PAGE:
In yet another damning example of how Thailand’s mental-health system in failing its citizens, a Pattaya students in obvious mental distress was back on a highway bridge Tuesday threatening yet again to jump to his death.

Police and rescuers raced to the pedestrian crossing over Sukhumvit Road at Soi Nerplubwan Tuesday where the unnamed ninth-grader at Phothisamphan Pittayakarn School was holding on with just one hand from the 15-meter bridge.

Crying the entire time, the boy, still in his student uniform, finally was talked back to safety after 15 minutes.

This was the same boy who on Sept. 14 had climbed up another Sukhumvit Road pedestrian bridge near the Royal Thai Marines headquarters in Sattahip.

The youth said then he decided to end it all after taking a baht bus from Pattaya – a ride that normally costs 20 baht – and paid the driver with a 100-baht note. But the driver claimed he didn’t have change and insulted him when he argued. The baht bus then drove off, leaving the student with no money for lunch.

The boy was sent then to a local hospital for a checkup, but was quickly discharged despite the blinding warning signs that this was not just a tantrum over not getting his change. He was on medication for depression, was separate from his birth mother and living with an aunt and also had received some mental counseling.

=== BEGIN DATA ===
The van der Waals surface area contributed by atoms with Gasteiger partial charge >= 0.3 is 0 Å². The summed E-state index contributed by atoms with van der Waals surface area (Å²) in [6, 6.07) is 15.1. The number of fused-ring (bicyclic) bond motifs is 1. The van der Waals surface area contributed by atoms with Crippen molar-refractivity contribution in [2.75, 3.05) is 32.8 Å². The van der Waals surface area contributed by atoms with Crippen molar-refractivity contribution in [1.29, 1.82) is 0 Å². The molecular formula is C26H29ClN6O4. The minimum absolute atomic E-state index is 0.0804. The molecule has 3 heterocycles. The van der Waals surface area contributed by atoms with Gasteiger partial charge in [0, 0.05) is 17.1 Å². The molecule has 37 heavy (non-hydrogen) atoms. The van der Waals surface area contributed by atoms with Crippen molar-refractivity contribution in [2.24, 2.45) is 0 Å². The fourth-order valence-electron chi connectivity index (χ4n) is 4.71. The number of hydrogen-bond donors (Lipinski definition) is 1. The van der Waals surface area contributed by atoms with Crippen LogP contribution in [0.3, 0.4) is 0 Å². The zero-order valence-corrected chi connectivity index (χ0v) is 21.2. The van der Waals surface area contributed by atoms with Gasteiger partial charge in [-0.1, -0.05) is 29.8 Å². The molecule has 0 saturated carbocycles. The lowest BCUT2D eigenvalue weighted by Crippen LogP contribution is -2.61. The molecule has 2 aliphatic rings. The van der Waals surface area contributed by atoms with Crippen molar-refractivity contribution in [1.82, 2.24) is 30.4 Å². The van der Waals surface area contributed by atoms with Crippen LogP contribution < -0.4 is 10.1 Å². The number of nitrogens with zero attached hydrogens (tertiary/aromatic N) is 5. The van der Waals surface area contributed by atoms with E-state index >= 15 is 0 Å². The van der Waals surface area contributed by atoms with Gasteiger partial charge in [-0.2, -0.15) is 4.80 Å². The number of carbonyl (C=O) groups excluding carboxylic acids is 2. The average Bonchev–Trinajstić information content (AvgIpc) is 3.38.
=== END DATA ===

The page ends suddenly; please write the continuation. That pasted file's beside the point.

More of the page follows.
Rescue volunteers pull the boy to safety.
Rescue volunteers pull the boy to safety.

Speaking with Alisara Jaipetch, a social worker from the Banglamung Distrit Social Welfare and Human Security office, the boy said he had come to live with his aunt because his older brother bullied and beat him repeatedly.

He now goes to school in at Photisamphan in Pattaya because his aunt works as a janitor there. But he has to take a baht bus to and from Sattahip every day.

In other countries, such behavior would land the distressed boy in a forced hold in a mental-health ward. But too often in Thailand, those attempting suicide are sent home with little more than an aspirin.

Such was the case of a man who laid down on the tracks in front of an oncoming train in Saraburi in August as well as a Pattaya woman who attempted to drown herself in May after leaping into the sea from the city’s lighthouse.

One problem is that those responding to such incidents – police officers or rescue foundation volunteers – have no real training in mental health or suicide prevention or, worse, dismiss or denigrate the incidents as not genuine cries for help.

After Tuesday’s attempt, the boy was subjected to a mental evaluation, although the hospital could not disclose what happened after that.

It’s telling that Thailand’s most-effective suicide-prevention agency is a volunteer organization not funded the government. The Samaritans of Thailand can be reached via their hotline at 02-713-6791 (English), or 02-713-6793 (Thai).

The English line, however, is merely a message service many hours of the day due to insufficient funding.

Those in distress can also call the Thai Mental Health Hotline at 1323 (Thai only).